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Coping with crying babies

Advice for parents on coping with crying babies

Babies cry to communicate that they need something. It’s normal for babies to cry, but some babies cry a lot and this can be stressful for parents.

Babies cry particularly during the first few weeks after birth. In time, a baby can settle into a routine and parents can start to understand their baby’s normal routine and what their crying means. It’s not unusual for a baby to spend two to three hours in a day crying.

Crying which goes on for hours and hours, over many days, is excessive. Also, if the crying sounds unusual, or is outside the baby’s usual routine, it may be cause for concern.

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Why do babies cry?

Sometimes it can be difficult to work out why your baby is crying. The most common reasons are: tiredness, trapped wind, wet/soiled nappy, being too hot/cold, hunger, thirst, loneliness (wanting contact or attention), boredom, being uncomfortable, being over-stimulated or frightened and colic.

If you have ruled out all of these common causes, but your baby continues to cry, you may want to try:

  • swaying or talking softly to your baby
  • holding your baby close to you so that they have contact with your body, and perhaps gently playing some music or singing a song to your baby
  • attracting your baby’s attention with something like a toy or a rattle
  • giving your baby a sterilised (clean) dummy or letting them suck their thumb
  • giving your baby a warm bath
  • getting some fresh air – like taking your baby out in the car or in their pram.

If none of the above work, the cause is not obvious, and the crying is excessive you may want to consider if your baby is teething or has a health problem. You can find out more information about when to seek medical advice on NHS choices. Alternatively, call NHS Direct on 0845 4647, or speak with your doctor.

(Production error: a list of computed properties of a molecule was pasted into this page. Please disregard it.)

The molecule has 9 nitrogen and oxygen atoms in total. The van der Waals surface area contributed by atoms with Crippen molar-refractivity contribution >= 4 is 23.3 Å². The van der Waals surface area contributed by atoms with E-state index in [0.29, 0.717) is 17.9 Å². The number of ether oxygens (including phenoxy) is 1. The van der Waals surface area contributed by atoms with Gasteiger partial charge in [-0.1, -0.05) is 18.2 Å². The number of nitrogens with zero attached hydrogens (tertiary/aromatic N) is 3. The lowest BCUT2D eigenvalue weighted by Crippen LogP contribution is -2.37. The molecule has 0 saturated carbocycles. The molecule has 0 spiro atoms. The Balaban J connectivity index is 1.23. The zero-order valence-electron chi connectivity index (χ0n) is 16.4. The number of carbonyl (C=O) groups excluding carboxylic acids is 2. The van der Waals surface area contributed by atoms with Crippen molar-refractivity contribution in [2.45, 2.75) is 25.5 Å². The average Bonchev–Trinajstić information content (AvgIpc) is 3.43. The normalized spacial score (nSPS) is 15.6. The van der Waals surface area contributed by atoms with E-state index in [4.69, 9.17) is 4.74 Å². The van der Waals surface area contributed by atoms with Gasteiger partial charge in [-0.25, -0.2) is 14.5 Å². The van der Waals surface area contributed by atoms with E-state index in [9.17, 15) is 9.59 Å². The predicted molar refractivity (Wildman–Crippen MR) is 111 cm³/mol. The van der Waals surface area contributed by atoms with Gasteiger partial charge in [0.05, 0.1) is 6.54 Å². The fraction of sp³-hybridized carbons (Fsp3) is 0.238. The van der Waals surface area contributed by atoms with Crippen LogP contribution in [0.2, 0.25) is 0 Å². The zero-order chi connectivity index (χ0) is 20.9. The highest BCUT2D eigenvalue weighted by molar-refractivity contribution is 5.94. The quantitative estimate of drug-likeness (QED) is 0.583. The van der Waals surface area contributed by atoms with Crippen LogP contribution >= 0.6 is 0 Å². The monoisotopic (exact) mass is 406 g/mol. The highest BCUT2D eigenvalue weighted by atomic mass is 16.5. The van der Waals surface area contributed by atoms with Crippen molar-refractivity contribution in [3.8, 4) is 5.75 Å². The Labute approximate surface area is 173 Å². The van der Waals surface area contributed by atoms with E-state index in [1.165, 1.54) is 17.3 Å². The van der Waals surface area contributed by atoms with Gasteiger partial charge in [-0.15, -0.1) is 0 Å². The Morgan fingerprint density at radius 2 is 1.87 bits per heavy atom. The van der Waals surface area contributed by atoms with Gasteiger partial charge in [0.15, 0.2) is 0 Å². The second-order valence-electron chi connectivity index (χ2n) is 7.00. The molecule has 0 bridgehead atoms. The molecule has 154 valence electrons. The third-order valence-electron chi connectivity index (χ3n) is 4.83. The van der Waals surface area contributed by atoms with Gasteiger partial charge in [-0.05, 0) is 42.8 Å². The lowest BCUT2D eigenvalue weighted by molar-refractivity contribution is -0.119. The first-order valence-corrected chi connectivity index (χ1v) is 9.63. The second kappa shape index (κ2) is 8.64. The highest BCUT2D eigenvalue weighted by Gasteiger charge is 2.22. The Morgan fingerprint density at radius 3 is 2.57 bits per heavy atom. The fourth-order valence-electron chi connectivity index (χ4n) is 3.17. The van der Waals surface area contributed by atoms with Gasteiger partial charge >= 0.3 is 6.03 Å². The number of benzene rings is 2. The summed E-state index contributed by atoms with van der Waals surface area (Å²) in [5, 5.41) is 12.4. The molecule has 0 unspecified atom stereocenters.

How to cope with a crying baby

A crying baby can be exhausting and stressful. However, the last thing you should do is lose your temper. Shouting at or getting rough with your baby, who won't stop crying, will only make matters worse. Whatever your feelings or thoughts, never shake your baby. Shaking moves a baby’s head violently, which can cause bleeding and brain damage.

Remember, this difficult time won't last forever. If you feel you can't cope and need a break it's important not to overreact from frustration.

  • Give yourself time to think through the options above to stop your baby crying.
  • Put your baby down safely and comfortably in the cot or pram and leave the room for a few minutes.
  • Ask someone you trust to look after your baby for an hour or so.
  • Call the NSPCC Helpline on 0808 800 5000 and talk to one of our counsellors.

Where to find more advice

NSPCC: Advice and support for adults concerned about a child.

NHS Choices: Information on conditions, treatments, local services and healthy living.

NHS Direct: Health advice and information service.

Cry-sis: Support for crying, sleepless and demanding babies.

National Childbirth Trust: Information and support for parents.

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